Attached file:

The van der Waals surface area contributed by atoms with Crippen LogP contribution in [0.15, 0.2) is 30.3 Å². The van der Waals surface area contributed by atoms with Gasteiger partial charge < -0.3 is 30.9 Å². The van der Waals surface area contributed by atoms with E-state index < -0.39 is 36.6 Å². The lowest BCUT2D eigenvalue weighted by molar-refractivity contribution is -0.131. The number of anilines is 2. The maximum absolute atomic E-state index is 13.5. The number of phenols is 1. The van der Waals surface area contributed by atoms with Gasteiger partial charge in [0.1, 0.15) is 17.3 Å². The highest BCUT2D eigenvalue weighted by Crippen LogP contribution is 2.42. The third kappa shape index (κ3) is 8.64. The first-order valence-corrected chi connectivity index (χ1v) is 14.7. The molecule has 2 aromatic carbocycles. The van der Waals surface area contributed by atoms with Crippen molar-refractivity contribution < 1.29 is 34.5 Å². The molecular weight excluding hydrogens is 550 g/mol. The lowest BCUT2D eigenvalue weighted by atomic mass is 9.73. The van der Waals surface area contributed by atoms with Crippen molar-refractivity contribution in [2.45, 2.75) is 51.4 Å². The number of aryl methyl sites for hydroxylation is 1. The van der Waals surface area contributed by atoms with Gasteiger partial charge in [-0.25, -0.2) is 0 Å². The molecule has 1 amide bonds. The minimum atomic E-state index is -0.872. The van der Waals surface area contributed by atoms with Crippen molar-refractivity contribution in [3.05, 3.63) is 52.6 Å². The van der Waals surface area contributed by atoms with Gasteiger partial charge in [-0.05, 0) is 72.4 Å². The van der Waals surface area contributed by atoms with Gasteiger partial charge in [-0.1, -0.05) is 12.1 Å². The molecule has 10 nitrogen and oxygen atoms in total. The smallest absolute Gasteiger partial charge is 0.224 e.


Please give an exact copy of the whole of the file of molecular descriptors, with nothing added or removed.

The van der Waals surface area contributed by atoms with Crippen LogP contribution in [0.15, 0.2) is 30.3 Å². The van der Waals surface area contributed by atoms with Gasteiger partial charge < -0.3 is 30.9 Å². The van der Waals surface area contributed by atoms with E-state index < -0.39 is 36.6 Å². The lowest BCUT2D eigenvalue weighted by molar-refractivity contribution is -0.131. The number of anilines is 2. The maximum absolute atomic E-state index is 13.5. The number of phenols is 1. The van der Waals surface area contributed by atoms with Gasteiger partial charge in [0.1, 0.15) is 17.3 Å². The highest BCUT2D eigenvalue weighted by Crippen LogP contribution is 2.42. The third kappa shape index (κ3) is 8.64. The first-order valence-corrected chi connectivity index (χ1v) is 14.7. The molecule has 2 aromatic carbocycles. The van der Waals surface area contributed by atoms with Crippen molar-refractivity contribution < 1.29 is 34.5 Å². The molecular weight excluding hydrogens is 550 g/mol. The lowest BCUT2D eigenvalue weighted by atomic mass is 9.73. The van der Waals surface area contributed by atoms with Crippen molar-refractivity contribution in [2.45, 2.75) is 51.4 Å². The number of aryl methyl sites for hydroxylation is 1. The van der Waals surface area contributed by atoms with Gasteiger partial charge in [-0.25, -0.2) is 0 Å². The molecule has 1 amide bonds. The minimum atomic E-state index is -0.872. The van der Waals surface area contributed by atoms with Crippen molar-refractivity contribution in [3.05, 3.63) is 52.6 Å². The van der Waals surface area contributed by atoms with Gasteiger partial charge in [-0.05, 0) is 72.4 Å². The van der Waals surface area contributed by atoms with Gasteiger partial charge in [-0.1, -0.05) is 12.1 Å². The molecule has 10 nitrogen and oxygen atoms in total. The smallest absolute Gasteiger partial charge is 0.224 e.